Clearly, there is something about Mossadegh and the coup that compels attention. Many details remain hidden, partly because the MI6 files, along with some of the most sensitive U.S. government papers (others were “inadvertently shredded”), are still classified, and partly because the attitude and actions of the Soviet Union in Iran in 1953 remain a matter of conjecture. Arguably the most prominent gap has been left by Mossadegh’s personal papers, the record of his premiership, which were scattered (literally) during the coup and remain largely lost. Iran’s current regime has little interest in facilitating rediscovery: although it deplores the coup as an outrageous act of foreign sabotage, it dislikes Mossadegh too, for being a secularist who declared his political independence from some of the nation’s leading clerics. As a result, the sources that have been made accessible to us, as Ervand Abrahamian writes in his new history of Mossadegh’s fall, “need to be read against the grain, taken with a pinch of salt, and the gaps filled in with common sense and circumstantial evidence.”
“It is often said,” Abrahamian declares in his introduction, “that major wars and revolutions carve in public memory clear defining moments separating ‘before’ from ‘after.’ ’’ The coup of 1953 is such a moment, bringing to a close Iran’s most thrilling experience of national aspiration under perhaps its most humane and sympathetic leader, and replacing him with an autocrat who didn’t stay the course. The aftershocks of Mossadegh’s overthrow would be felt also in the country’s foreign relations, for while 1953 merely confirmed the loathing Iranian nationalists already harbored toward the British, it gave a new character to the United States in the eyes of a hitherto favorable populace — as an accomplice in tyranny.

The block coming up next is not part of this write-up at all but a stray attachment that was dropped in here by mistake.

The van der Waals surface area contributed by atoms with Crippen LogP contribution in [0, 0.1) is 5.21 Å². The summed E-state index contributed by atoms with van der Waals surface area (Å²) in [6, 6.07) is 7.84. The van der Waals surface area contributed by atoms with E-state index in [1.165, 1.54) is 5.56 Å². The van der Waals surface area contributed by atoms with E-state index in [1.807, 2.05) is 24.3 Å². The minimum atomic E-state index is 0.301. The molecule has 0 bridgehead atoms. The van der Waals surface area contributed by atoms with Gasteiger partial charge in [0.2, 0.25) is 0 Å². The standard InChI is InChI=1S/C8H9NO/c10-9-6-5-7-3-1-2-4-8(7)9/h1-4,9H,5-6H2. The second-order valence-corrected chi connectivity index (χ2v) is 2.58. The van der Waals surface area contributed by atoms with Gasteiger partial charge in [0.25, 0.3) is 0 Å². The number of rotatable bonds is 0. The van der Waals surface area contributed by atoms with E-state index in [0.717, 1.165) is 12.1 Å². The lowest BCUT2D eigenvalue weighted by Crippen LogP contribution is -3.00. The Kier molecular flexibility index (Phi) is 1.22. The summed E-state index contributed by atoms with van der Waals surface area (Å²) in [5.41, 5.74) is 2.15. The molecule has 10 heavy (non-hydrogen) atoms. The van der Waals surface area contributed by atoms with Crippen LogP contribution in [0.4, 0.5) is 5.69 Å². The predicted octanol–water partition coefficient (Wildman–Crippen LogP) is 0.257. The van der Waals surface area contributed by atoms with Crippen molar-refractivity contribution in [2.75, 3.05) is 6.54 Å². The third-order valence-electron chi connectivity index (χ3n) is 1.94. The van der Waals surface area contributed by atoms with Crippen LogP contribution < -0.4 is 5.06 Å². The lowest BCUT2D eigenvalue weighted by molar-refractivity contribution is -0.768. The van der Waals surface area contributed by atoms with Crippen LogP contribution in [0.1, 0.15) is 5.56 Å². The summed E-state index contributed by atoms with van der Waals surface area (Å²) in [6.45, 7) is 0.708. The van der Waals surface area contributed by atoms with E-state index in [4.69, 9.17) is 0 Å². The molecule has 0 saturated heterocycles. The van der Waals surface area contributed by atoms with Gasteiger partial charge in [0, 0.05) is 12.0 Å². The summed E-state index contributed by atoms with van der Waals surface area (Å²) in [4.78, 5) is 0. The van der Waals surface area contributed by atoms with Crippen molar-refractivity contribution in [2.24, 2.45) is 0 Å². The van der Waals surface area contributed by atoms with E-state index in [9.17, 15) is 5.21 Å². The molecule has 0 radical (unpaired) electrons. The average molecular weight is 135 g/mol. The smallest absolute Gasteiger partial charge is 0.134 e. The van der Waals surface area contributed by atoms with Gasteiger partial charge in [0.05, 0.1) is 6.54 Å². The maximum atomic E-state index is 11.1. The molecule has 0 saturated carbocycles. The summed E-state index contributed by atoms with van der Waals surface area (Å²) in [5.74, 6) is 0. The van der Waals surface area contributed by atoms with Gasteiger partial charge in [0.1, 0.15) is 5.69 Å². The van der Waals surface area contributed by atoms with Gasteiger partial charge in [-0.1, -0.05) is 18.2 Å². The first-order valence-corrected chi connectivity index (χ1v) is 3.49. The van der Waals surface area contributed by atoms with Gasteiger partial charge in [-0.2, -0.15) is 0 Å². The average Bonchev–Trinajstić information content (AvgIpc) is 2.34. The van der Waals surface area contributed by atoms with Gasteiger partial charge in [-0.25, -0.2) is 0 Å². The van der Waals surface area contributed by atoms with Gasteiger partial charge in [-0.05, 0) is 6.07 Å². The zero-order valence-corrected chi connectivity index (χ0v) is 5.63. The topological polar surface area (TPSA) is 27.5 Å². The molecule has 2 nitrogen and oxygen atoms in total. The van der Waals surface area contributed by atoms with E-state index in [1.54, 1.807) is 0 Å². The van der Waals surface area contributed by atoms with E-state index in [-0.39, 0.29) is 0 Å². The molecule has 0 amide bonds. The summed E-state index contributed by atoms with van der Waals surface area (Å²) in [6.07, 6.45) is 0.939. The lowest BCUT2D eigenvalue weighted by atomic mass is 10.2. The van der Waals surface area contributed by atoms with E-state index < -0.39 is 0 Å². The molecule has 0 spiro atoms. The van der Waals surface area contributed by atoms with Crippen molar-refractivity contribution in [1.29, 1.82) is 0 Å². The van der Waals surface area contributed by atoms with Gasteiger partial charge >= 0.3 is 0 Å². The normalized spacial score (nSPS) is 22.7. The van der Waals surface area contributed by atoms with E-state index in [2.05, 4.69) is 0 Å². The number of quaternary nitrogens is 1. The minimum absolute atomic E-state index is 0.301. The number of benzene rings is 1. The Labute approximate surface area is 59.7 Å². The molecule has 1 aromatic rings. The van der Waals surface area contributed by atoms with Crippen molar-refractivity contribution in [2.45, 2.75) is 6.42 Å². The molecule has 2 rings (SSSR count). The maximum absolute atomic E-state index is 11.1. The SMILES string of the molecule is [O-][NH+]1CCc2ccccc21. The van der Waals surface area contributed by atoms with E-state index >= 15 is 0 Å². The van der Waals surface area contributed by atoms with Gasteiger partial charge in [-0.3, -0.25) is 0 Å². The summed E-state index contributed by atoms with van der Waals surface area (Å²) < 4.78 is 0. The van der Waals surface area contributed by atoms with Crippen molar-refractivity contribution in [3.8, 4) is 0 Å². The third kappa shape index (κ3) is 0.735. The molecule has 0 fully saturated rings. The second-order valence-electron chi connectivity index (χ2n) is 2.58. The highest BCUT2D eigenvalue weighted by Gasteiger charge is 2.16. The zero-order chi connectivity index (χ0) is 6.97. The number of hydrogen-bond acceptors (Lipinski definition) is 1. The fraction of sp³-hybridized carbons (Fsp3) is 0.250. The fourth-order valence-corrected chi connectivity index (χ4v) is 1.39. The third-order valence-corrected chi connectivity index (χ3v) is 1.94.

The coup was the climax of a crisis that began in May 1951, when Iran’s parliament, spurred by Mossadegh, passed legislation nationalizing the country’s oil industry. Mossadegh was one of the country’s elder statesmen, a European-educated doctor of law who had held senior government positions in the 1910s and 1920s before courageously opposing the despotism of the monarch, Shah Reza, who had imprisoned his opponents and now ruled through a parliament of placemen. (Reza abdicated in favor of his son Mohammad Reza following the 1941 invasion of Iran, in which British and Soviet forces occupied the country in order to secure the Allied supply of oil.) By pushing through the nationalization law and then accepting the premiership in order to implement it, Mossadegh was now challenging his other great adversary, Britain.